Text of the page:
The Porte Pouchet project, an area situated in the north-west sector of the city of Paris, along the edge of the Périphérique, bordering the municipalities of Clichy and Saint-Ouen, is a highly characteristic urban project with the ability to overcome the rupture created by the Périphérique and serve as a point of relation between three municipalities. The project pursued two principal objectives: densifying the areas along the high-speed artery; promoting the existing by focusing on its potentialities. This led to the identification of three structuring paths, capable of configuring an equal number of environments at diverse scales: urban, neighbourhood and domestic. The Périphérique is the high-speed mobility corridor; the green axis is deputised with recomposing existing naturalistic spaces in the area into a natural link; the domestic path was created to reinforce the quality of public space and identify the points of exchange and social interaction for local residents, with the completely redesigned Place Pouchet serving as the heart of the entire intervention.
The Halle Pajol youth hostel is just one element in a vaster urban requalification project, the ZAC Pajol, for the area flanking the rail lines arriving in Paris from the north-east. The objective of the programme is to make up for a deficit in services and landscaped spaces in this part of the 18th arrondissement, and to promote energy efficient interventions; the programme included the realisation of a youth hostel, a school, a municipal library, a new sports complex, a business incubator, an office building, a plaza and a garden. Where possible the ZAC called for the conservation and reuse of existing buildings, based on a logic of ecological sustainability and with the intention of conserving the memory of the area. The competition organised by the Ville de Paris in 2007 for the design of a youth hostel inside the former postal sorting office was awarded to Jourda.
The Jean Bouin stadium, across the street from its more famous ‘big brother’ Parc des Princes home of the Paris Saint Germain soccer team, stands out, in comparison to its neighbor, both formally and for its different relation to the city. The project, commissioned by the Ville de Paris, entailed demolition of the existing stadium, built in the 1920s, and construction of a new complex for the Stade Français rugby club. Work on the construction site lasted three years and was completed in 2013. The new stadium, which can host up to twenty thousand people against the nine thousand of the previous structure, also includes 7.400 sqm of business space, 1.100 sqm of office space for the Club Stade Français administration, a large reception hall, a 800 sqm gym and 500-car underground parking lot. The stadium’s soft and flowing curves are in stark opposition to the tense, rigid curves of the neighboring fabric. Urban height restrictions due to context constraints are what determine its form.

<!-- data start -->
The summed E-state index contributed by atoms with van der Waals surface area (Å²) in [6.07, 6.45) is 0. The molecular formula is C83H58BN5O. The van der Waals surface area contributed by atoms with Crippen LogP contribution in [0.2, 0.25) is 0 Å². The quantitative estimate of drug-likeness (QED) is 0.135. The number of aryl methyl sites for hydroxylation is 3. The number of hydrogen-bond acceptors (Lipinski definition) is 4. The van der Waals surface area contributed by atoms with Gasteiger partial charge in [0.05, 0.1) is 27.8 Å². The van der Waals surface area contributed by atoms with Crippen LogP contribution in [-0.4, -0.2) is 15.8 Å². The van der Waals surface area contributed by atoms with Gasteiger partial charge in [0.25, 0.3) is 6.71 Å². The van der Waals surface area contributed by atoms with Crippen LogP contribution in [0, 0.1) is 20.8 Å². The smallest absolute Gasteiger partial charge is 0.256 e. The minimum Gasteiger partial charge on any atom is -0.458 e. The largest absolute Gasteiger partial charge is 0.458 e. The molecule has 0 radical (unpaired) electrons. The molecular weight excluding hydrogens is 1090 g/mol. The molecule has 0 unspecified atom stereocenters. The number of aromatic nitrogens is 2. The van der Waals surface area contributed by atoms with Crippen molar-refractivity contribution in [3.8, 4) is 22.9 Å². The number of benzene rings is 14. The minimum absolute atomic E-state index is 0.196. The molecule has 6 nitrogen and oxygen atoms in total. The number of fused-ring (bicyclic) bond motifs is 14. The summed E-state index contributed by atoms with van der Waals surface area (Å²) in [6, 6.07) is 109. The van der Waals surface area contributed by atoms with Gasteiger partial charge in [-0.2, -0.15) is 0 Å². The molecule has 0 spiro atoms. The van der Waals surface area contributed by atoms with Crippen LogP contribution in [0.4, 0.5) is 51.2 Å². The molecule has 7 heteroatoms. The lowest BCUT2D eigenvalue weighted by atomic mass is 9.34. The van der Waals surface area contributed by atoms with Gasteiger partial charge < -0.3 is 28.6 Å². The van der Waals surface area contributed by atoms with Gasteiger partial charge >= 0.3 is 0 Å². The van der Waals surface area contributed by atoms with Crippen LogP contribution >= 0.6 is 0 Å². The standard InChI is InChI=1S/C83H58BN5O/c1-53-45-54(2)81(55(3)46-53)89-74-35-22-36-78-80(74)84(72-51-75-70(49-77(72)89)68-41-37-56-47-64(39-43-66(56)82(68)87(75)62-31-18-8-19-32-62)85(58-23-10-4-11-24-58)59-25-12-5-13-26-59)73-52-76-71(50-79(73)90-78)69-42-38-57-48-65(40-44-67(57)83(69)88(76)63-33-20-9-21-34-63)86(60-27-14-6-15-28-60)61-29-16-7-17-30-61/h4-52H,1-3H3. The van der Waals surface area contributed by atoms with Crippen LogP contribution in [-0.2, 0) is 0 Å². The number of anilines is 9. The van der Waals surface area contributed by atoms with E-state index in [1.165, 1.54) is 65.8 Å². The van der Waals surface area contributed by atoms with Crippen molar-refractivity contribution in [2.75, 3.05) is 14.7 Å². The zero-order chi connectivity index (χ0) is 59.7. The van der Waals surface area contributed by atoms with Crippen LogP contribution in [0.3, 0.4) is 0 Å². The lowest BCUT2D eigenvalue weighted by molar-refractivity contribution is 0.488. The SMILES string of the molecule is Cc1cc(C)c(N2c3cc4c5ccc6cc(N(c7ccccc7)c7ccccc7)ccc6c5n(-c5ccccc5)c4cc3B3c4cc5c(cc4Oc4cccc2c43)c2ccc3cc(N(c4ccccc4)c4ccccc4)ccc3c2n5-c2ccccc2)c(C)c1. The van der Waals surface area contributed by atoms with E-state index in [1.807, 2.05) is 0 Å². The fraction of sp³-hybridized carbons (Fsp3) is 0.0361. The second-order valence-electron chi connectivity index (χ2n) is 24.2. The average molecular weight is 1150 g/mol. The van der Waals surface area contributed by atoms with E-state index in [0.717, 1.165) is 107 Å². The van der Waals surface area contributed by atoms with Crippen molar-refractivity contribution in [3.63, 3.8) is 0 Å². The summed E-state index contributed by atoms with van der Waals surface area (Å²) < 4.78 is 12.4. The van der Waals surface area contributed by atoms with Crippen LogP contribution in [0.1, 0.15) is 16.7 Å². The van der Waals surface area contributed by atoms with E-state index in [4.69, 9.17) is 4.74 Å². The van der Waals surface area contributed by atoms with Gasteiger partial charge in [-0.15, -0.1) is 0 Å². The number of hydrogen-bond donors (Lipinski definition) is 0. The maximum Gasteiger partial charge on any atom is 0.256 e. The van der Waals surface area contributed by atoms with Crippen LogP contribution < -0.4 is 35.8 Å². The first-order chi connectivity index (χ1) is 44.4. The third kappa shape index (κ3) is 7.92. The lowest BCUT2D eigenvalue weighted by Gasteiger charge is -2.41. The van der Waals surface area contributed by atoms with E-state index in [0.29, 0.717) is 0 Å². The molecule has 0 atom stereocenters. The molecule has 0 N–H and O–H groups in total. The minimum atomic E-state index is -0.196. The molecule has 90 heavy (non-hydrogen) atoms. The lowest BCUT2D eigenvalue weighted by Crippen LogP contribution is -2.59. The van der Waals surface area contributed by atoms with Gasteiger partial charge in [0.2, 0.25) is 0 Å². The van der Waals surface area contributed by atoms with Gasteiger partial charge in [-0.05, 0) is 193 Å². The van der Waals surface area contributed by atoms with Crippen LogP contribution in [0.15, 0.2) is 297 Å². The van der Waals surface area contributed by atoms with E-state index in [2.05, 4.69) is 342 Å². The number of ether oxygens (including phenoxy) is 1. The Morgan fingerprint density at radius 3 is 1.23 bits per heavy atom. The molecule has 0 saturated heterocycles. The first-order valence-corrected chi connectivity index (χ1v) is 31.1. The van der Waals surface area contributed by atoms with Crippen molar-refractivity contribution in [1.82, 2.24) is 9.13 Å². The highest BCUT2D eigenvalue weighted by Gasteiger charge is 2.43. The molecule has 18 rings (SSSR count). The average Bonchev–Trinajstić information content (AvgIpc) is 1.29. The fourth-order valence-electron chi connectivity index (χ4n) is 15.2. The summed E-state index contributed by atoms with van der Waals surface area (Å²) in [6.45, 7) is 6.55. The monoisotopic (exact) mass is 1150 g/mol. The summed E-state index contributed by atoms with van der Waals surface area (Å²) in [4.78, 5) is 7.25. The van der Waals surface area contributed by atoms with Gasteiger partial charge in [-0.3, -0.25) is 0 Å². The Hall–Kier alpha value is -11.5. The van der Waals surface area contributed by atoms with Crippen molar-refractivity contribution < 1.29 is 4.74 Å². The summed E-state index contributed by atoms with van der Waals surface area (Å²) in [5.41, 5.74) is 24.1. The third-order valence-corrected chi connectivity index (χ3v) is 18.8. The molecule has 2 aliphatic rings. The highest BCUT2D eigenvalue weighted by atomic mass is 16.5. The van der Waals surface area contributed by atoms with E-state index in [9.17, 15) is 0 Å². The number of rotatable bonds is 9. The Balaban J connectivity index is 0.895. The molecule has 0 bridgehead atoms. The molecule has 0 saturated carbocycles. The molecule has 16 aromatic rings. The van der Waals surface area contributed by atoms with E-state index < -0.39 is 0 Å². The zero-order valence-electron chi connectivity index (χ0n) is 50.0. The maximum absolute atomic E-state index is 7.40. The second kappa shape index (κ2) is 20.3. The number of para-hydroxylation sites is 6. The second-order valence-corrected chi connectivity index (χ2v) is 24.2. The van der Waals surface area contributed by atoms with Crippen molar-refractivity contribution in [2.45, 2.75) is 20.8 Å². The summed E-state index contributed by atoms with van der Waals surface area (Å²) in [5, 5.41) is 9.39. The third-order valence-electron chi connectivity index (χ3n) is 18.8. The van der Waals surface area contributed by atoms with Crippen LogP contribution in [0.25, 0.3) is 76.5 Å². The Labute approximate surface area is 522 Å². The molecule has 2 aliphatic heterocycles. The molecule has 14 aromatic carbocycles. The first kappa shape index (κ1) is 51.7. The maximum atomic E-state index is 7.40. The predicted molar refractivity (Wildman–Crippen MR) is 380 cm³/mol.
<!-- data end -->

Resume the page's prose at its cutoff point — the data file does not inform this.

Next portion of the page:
The new Department of Islamic Arts at the Louvre Museum, suggested by Chirac and inaugurated in 2012, is the result of an invited design competition won by Mario Bellini and Rudy Ricciotti in 2005. The brief asked for an addition to the Visconti Court, a 2,900 square meter space on the side of the Museum toward the Seine River, to host its prestigious collection of Islamic art: 15,000 objects from the collections of the Louvre, plus 3,500 pieces from the Museum of Decorative Arts penalised by a significant shortage of space for displaying so much material. The architects decided not to cover the entire courtyard, as suggested by the competition brief, yet chose to dig into the ground instead, preferring to leave the courtyard open to the sky, inserting a “thin foulard”, separated by a few meters from the perimeter of the courtyard to avoid colliding with the existing structure. This undulating and translucid roof that covers the collection almost touches the ground toward the Seine while on the opposite side it rises up as much as six and a half meters creating a highly fluid space below.
Eleven thousand square metres, four thousand of which are dedicated to a museum, a 350-seat auditorium and eleven rooms for temporary exhibitions: the Fondation Louis Vuitton is situated in the Bois de Boulogne. The building was conceived as a container for the Foundation’s cultural activities, to host events and temporary exhibitions and to display its collection and the public and private collections of Bernard Arnault, president and CEO of the luxury consortium LVHM (Moët Hennessy–Louis Vuitton). Twelve different overlapping curving glass sails, totally or partially transparent supported by a mixed structure in wood and steel, cladding an iceberg of white fibre-reinforced concrete tiles. The gap between the sails and the block of exhibition spaces is occupied by a series of spaces of uncertain function and undeniable visual impact, with effect prevailing over any other aspiration.
The “Home” housing is the first project to be realised in the area of Masséna-Bruneseau Nord. Part of the vaster operation known as Paris Rive Gauche, it sits along the border between the Périphérique and the Town of Ivry-sur-Seine, in the 13th arrondissement. It is also the first building to reach 50 meters in height, exceeding the limit of 37 meters that, since the 1970s, constituted the maximum elevation for new buildings. In 2011 the Plan Local d’Urbanisme revisited the regulations for the urban area of Masséna-Bruneseau. The vertical growth suggested by the master plan was brilliantly interpreted by the architects Harmonic + Masson and Comte Vollenweider, who have defined a hybrid building, composed of a podium surmounted by a 16-storey tower and a stepping 13-storey building.
- Trasformare le aree industriali. La Fabbrica del vapore a Milano – Pag. 110
– Nuova luce per i Fori Imperiali a Roma – Pag. 115
– Costruire l’immagine: Labics a Roma – Pag. 118
NOTIZIE - Pag. 120
LIBRI - Pag. 124
CALENDARIO - Pag. 126